Citizens of Earth is a turn-based RPG that is heavily inspired by Earthbound and has a hint of Suikoden hidden within it. Your character is the Vice President of the World, and your goal is to recruit citizens who will help you solve strange happenings that are occurring across the globe.
The story is wacky and fun with a great sense of diversity. One moment there is a relatively serious matter such as the Vice President having to stop a protest against him (though his response to it is nothing short of hilarous), and then moving on to nonsense about what it so “special” about the special blend at the local coffee shop... Moonbucks. As you play Mr. Vice President will run into citizens who he can recruit to his cause by solving their issues. And boy do these people have issues. Luckily they are also worth helping out because each citizen has his or her own talents for both inside and outside of combat that will make the quest easier once in return for helping them out. All together there are 40 citizens to find and recruit, and while it's not necessary to recruit them all to reach the endgame, tracking them all down is a fun way to extend the play time. Some citizens also give side missions which are optional but help to add value to the package.
Much like many RPGs in the Earthbound vein, you can see enemies wandering about the map and trigger battles by bumping the heroes into them. In theory the Vice President can also trigger a back attack which gives you energy at the beginning of a battle, but working around to an enemy's back is difficult thanks to basic AI programming which means they'll have the magical ability to see you coming and turn around, even if you're sneaking up behind them. Back attacking weak enemies will speed up the game by triggering an instant defeat, but it would have been good in helping the pace of the game, but sadly too often you'll be drawn into easy conflicts that have to play out because the enemy turned around in time.
The good news is the combat is quite enjoyable and original enough. You must use certain attacks to gain energy to use your other, powerful skills, that uses energy instead. Depending on the citizen you use in the party (you can have three active at a time), this can vary from a super strong attack to an ability that restores HP to the party. There are standard enough for the genre, but they're put together in such a way that you'll want to experiment with all the characters in the party just to see how they work together.
After the first part of the game is complete, the world opens up letting you travel to almost any place you want... with the exception of places requiring a certain citizen to access Luckily, once you get some citizens, there will be additional ways to help you travel the world more quickly. In certain areas of the world, you may find a few mini games, and without giving these away (because they are a delight to discover the first time) these are really worthwhile.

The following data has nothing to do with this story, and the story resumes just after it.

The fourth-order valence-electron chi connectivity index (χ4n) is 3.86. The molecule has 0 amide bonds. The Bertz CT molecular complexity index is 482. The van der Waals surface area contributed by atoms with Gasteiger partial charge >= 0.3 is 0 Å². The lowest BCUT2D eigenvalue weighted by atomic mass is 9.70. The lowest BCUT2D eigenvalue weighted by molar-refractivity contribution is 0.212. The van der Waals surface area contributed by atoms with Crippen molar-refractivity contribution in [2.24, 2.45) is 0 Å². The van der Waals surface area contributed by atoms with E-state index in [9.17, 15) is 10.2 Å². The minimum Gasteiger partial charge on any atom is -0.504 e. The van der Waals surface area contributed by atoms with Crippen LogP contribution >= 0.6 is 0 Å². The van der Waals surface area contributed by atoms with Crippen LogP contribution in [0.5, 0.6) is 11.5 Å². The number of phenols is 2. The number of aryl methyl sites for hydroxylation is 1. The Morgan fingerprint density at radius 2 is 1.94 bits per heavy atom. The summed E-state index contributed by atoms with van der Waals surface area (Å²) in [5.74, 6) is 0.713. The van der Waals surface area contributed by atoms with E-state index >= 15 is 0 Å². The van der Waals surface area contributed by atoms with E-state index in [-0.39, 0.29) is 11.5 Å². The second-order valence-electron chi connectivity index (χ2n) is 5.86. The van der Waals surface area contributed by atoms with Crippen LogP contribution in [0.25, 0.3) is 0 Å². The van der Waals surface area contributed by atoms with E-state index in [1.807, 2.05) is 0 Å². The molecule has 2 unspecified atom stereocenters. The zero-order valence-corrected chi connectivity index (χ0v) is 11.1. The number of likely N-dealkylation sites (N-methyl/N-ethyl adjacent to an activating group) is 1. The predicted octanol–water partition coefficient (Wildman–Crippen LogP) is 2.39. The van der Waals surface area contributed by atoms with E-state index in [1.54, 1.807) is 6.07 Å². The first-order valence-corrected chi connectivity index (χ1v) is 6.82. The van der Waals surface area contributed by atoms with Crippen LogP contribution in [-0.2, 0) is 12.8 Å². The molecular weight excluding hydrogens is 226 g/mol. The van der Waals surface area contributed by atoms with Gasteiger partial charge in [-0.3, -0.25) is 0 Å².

The fact that the game has voice over (and pretty decent voice over at that) was very surprising. The Vice President and all the citizens all look simple on the screen, but because they are so well performed they have real personalities to enjoy. Some parts of the game still require reading since not all dialogue is voiced, but it was still nice to see this much voice acting in an indie game anyway. The music is decent and fits the game's setting well, however I did encounter a few glitches along the way such as the music stopping and would not start back up. This doesn't break the game (it's easy enough to restart), but it does break the immersion more than a little.
Related reading: You can also read our review of the PlayStation 4 version of the game here.
Related reading: You can also read our review of the PlayStation Vita version of the game here.
Overall I really enjoyed Citizens of Earth. I kept feeling a real desire to come back to play more and try to recruit everyone and finish all the secondary missions, all while trying to level up each citizen's talent level to max. The story is light and humorous, meaning the game also serves as the perfect remedy for the many darker games that have been coming out lately.
- Jim S.
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